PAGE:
It’s important to keep in mind that challenging emotions and behavior can’t just be “stopped.” They can only be redi­rected or replaced with a functionally equivalent alternative. Redirect children to replacement behaviors that:

  • are developmentally appropriate in terms of the child’s abilities and needs
  • are socially acceptable in that particular setting (such as raising a hand to ask a question instead of calling out)
  • serve the same function as the concerning emotion/behavior being displayed

 

Examples:

  • Lily hits another child, Alice, who has a toy that Lily wants. Mr. Jack, their teacher, says, “We do not hit. Hitting hurts. Let’s pat Lily nicely on her arm and ask if she’s okay. Did you want the toy she was holding? Hold out your hand and say, ‘Can I see?’” (This technique can build the skill set for a child with emerging expressive language. As an alternative, you could also guide the child to point to a picture card or use a gesture or sign.)

 

  • Two co-teachers in a center-based setting hear a loud noise in another part of the room. Andy is sitting on the floor screaming! The change is so sudden that neither teacher knows what caused it. One teacher walks over to Andy and asks if he’s hurt, and Andy shakes his head no but keeps screaming loudly. The teacher says, “Screaming on the floor is not okay— let’s calm our bodies. Let’s take a walk to the office to get some paper.” Later, when Andy is calmer, the teacher says, “Great job calming down. Are you ready to talk about what happened?” (This technique is a great way to help with self- regulation.)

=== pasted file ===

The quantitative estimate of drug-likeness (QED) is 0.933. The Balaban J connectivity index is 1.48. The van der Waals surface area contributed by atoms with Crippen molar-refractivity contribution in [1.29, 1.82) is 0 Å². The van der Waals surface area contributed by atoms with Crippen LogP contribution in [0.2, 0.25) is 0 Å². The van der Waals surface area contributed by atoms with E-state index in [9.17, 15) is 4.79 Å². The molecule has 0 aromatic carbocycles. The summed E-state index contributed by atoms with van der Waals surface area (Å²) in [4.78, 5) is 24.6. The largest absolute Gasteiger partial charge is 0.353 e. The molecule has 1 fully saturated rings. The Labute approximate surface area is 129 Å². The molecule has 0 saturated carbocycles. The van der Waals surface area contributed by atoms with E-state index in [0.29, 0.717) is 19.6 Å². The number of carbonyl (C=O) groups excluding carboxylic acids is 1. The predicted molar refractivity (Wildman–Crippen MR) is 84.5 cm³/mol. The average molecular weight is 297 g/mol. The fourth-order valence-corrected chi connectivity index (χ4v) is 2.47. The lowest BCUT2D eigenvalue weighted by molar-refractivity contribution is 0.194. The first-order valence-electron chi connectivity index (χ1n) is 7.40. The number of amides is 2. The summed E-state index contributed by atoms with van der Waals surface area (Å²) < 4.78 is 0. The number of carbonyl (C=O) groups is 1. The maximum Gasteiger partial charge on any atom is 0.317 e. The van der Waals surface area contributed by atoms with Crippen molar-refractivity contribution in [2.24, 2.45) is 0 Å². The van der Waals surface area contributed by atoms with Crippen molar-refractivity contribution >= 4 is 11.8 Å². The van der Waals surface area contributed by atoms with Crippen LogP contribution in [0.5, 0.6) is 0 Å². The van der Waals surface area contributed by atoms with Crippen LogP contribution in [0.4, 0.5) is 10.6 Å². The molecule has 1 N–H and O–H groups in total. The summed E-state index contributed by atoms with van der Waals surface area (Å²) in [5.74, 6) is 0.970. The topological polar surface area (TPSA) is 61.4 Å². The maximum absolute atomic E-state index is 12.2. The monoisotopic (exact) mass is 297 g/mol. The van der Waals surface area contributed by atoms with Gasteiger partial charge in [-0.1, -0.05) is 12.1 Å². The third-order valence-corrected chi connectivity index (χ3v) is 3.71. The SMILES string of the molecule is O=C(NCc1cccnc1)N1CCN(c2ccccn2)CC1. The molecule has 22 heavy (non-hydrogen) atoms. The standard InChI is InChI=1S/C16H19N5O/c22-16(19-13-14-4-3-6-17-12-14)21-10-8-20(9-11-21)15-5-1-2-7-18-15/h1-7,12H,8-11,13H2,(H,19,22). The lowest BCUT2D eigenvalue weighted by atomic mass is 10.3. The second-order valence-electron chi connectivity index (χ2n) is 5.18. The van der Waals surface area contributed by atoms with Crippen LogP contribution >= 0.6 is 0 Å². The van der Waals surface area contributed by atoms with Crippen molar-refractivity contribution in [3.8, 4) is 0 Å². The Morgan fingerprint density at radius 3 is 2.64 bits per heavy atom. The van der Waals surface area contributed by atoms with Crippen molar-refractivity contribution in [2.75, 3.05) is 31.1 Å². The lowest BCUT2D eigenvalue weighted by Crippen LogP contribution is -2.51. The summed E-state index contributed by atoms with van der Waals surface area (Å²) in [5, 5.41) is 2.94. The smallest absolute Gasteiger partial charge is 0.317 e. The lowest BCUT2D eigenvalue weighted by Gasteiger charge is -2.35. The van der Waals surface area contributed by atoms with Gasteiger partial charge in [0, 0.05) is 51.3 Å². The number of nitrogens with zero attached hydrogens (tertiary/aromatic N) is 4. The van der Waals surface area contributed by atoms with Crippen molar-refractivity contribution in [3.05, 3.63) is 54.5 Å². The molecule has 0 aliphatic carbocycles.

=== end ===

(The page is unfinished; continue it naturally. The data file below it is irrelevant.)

Embed meaningful opportunities for choice making

 

Giving children chances to increase their independence and make choices is highly recommended in early education classrooms. The key is to meaningfully and creatively embed choice making within parts of the already-established school routine. As a teacher, you wouldn’t ask children, “Do you want to eat snack now or go play on the playground?” because broad decisions about the structure of the day go beyond what’s devel­opmentally appropriate for a young child. Instead, you can tell the children it’s snack time, and then brainstorm opportunities for them to make choices within that activity (e.g., choosing which chair to sit on, which cup to use, or whether to have five or six animal crackers). Embedding these opportunities for choice-making throughout the day has many benefits—it increases children’s communication skills, supports self-determination, and can reduce defiant behavior.

 

Examples:

  • When giving her class the direction, “It’s time to sit,” Miss Yvonne uses fun embedded choices to keep the process orderly. She says to the children, “If you are wearing a bow in your hair, please walk over here to choose a carpet square . . . Now, if you are wearing green socks, please choose a carpet square . . .”

 

  • During art and play activities, Mr. Mark gives his students choices about the materials they use. He asks, “Which crayon do you want to start with?” or “We’re going to explore with playdough. Which color do you want to use first, red or yellow?”